Esteban Cabeza de Baca grew up in the struggle.
His father was a historian forged in Chicano and Native American political movements, and who taught in community colleges so as to reach black and brown students directly. His mother is a Mexican-born union organizer.
"But they were really cool with me being a painter, " Mr. Cabeza de Baca said. " My dad would say, you look really gringo but that's the way you're going to infiltrate and change it from the inside.
The prediction wasn't off Having trained at Cooper Union and Columbia University, Mr. Cabeza de Baca, 34, is honing a method that draws on the American canon the insights of Native artists, and his own sense of the Southwest as physical and cultural terrain.
It's a political project, yes. Mr. Cabeza de Baca's ancestry is Spanish, Mexican, Apache, Zuni; his lineage goes back to Alvar Nunez Cabeza de vaca, the 16th-century conquistador who wandered for years in the Southwest after his mission went awry. The artist grew up partly in San Ysidro, Calif, across from Tijuana, and spends as much time as possible in New Mexico. Questions of conquest, forced removal, and the current border crisis are always on his mind.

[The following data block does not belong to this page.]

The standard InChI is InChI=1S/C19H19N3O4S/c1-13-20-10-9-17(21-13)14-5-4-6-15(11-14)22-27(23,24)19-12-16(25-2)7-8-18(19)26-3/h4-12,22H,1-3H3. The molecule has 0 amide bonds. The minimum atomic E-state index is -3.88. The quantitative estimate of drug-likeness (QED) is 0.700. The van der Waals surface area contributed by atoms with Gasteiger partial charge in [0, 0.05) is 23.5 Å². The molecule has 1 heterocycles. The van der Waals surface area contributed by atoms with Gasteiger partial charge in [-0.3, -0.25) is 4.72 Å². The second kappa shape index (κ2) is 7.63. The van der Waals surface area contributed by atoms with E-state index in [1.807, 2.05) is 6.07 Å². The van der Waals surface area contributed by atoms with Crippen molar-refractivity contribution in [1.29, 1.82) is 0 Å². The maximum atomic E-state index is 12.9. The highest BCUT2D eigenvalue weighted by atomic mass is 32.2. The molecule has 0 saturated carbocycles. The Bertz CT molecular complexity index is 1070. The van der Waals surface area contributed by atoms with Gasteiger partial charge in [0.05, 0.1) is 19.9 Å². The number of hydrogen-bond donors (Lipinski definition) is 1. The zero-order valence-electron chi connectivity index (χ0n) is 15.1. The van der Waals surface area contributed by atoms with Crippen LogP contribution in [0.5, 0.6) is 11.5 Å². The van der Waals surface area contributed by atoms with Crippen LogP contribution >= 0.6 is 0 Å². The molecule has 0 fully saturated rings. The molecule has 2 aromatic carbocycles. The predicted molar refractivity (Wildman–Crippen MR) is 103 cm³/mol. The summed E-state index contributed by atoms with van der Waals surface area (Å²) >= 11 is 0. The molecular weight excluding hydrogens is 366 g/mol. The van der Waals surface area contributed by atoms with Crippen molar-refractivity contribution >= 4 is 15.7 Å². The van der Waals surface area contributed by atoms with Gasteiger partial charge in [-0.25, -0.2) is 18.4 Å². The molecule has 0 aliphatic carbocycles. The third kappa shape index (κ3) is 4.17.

But the project is an aesthetic one, as well The Native painters Jaune Quick-to-See Smith and Edgar Heap of Birds count among his influences, but so does Jackson Pollock, whose attraction to navajo sand painting-said to have inspired the drip technique-registers as simultaneously genuine and colonial.
"Thats another demon in the room, Mr. Cabeza de Baca said. In the Columbia M. FA. program, where he teaches, he puts the Lakota medicine wheel and Chinese color theory on equal footing with Josef Albers.
Mr. Cabeza de Bacas first New York solo exhibition is at Boers-Li Gallery, on the East Side. His large-format oil works are busy and bright, with shades of orange, pink, golden brown. They feature landscape elements-a mesa, a field of flowers, chain-link fence- and turbulent abstract forms. Some layer in maps of the Southwest and its indig